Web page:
Cue logic, a section of the model completed by students, involves capturing all other nursing diagnoses derived from reflecting on the context of the client’s story (except the keystone issue). Framing is the process by which students gather all the background information from the client to derive a broad perspective on important issues or events relevant to the client’s current condition. Framing of the situation allows for comparison of the present states and outcome states and helps students see the big picture, or frame, when providing care. The frame is written on the OPT model worksheet, which gives a structure to the thought processes involved in clinical reasoning (Pesut & Herman, 1999). The framing step in clinical reasoning is unique to the OPT model.
The present states are the client’s presenting conditions, which are derived from the keystone issue, cue logic, and client-in-context story. Outcome states are optimal health states, formulated from the present health states. Comparisons of the present states and outcome states leads to evaluation of the gap between the two, which is used to determine actions to bring about the desired state. Ideally, the student should choose an indicator from a relevant Nursing Outcomes Classification (NOC) for the suggested diagnosis to form the outcome statement (Moor-head, Johnson, & Maas, 2004). Helping the client reach a desired state involves clinical reasoning and selection of appropriate interventions.
The decision making reasoning step involves making judgments about the strategies the nurse must use to help the client move from the present states to the desired outcome states. Ideally, these strategies would be Nursing Interventions Classification (NIC) activities from a suggested NIC for the selected diagnosis (Dochterman & Bulechek, 2004). The NIC activities help clients move from the present states to the desired outcome states (Johnson et al., 2006).
Tests are used to determine whether the interventions are correct, whether the keystone issue was correctly identified, and whether the client is moving toward the outcomes identified. The tests are used to make judgments about whether the nursing care is appropriate and the client is progressing toward the desired health state, or whether the model and thus the care need adjustment. The clinical reasoning web and OPT model depicted in Figures 1 and 2 include the instructions for completion that were given to students. These instructions were not a part of Pesut and Herman’s original web and OPT model but were developed for use with students, related to this study. Students were instructed to provide minimum numbers of responses in each area of the web and model.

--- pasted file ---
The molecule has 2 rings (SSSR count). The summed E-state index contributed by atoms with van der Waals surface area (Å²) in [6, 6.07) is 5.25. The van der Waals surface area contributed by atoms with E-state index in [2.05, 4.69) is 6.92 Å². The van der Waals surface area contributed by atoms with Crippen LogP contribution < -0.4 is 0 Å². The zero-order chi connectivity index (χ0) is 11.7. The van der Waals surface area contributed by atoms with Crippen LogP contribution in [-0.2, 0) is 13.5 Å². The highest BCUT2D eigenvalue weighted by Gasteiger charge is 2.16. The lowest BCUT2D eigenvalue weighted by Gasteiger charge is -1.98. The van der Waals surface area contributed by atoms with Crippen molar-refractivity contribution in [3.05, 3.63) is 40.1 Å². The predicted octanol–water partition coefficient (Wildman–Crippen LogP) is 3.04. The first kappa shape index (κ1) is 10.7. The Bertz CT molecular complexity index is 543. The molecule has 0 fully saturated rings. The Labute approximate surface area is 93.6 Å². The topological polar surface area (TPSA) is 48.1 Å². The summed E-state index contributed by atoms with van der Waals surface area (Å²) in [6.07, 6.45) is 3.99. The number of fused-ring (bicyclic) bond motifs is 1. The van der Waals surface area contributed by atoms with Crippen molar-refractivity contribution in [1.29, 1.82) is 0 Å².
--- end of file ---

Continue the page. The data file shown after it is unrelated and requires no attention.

According to Pesut and Herman (1999), the most significant difference between the OPT model and earlier clinical reasoning and care planning methods is that this model emphasizes framing the client’s story. For example, if a client has suicidal ideation, the way the nurse thinks about the situation may change if the nurse knows the client is hearing voices encouraging him or her to self-harm, if the client abuses illegal substances, or if the client has experienced a recent loss of a loved one due to death. These differences in the frame of the client’s story significantly change planning and interventions for the client and, probably, the keystone issue. Clearly, all aspects of the model must be considered on the basis of the client story.
According to Reising (2004), one of the few educators whose work with the OPT model has been published, the model can be useful for students in a classroom setting even though it was developed for students’ use in clinical settings when actually working with clients. Reising noted that when students use backwards thinking to move the client from the present state to the desired outcome state, this promotes metacognition, or the ability to engage in reflective critical thinking. According to Johnson et al. (2006), the OPT model is a strategy for teaching clinical decision making by use of NANDA, NIC, and NOC (NNN) language and their linkages. Thus, using the OPT model to teach clinical reasoning also teaches nursing language (NANDA, NIC, NOC) to students. Kautz, Kuiper, Pesut, and Williams (2006) studied students’ use of NNN language when completing clinical reasoning webs and OPT model worksheets in a clinical practicum. They found that use of the clinical reasoning web and OPT model promoted use of NNN language.
Since the publication of Pesut and Herman’s text Clinical Reasoning: The Art and Science of Critical and Creative Thinking in 1999, several schools of nursing have adopted the OPT model as a strategy to help students learn to think like nurses. However, the study by Kautz et al. (2005) is one of the few evaluation studies using the model. In that study, generic BSN students (N = 23) enrolled in a junior-level adult health (medical-surgical) nursing course completed clinical reasoning webs and OPT model worksheets on one client in a medical-surgical acute care unit each week for a minimum of 7 weeks. Faculty rated each section of the student’s clinical reasoning webs and OPT model worksheets as either present or not present and gave the students feedback each week. Kautz et al. (2005) found that students learned all sections of the OPT model quickly, often within the first week or two of the clinical practicum. Framing was the hardest part of the model for students to learn. However, the authors recommended development of a rating scale (guidelines) for evaluating student models. Kautz and Kuiper subsequently developed a rating tool, which was used in the current study, for use with the clinical reasoning web and OPT model (Table 1). The purpose of this study was to determine whether students in an undergraduate psychiatric-mental health nursing course could learn to complete the cognitive activities used with clinical reasoning webs and the OPT model. An assumption of this study was that the OPT model is a tool to teach clinical reasoning to nursing students (Pesut & Herman, 1999).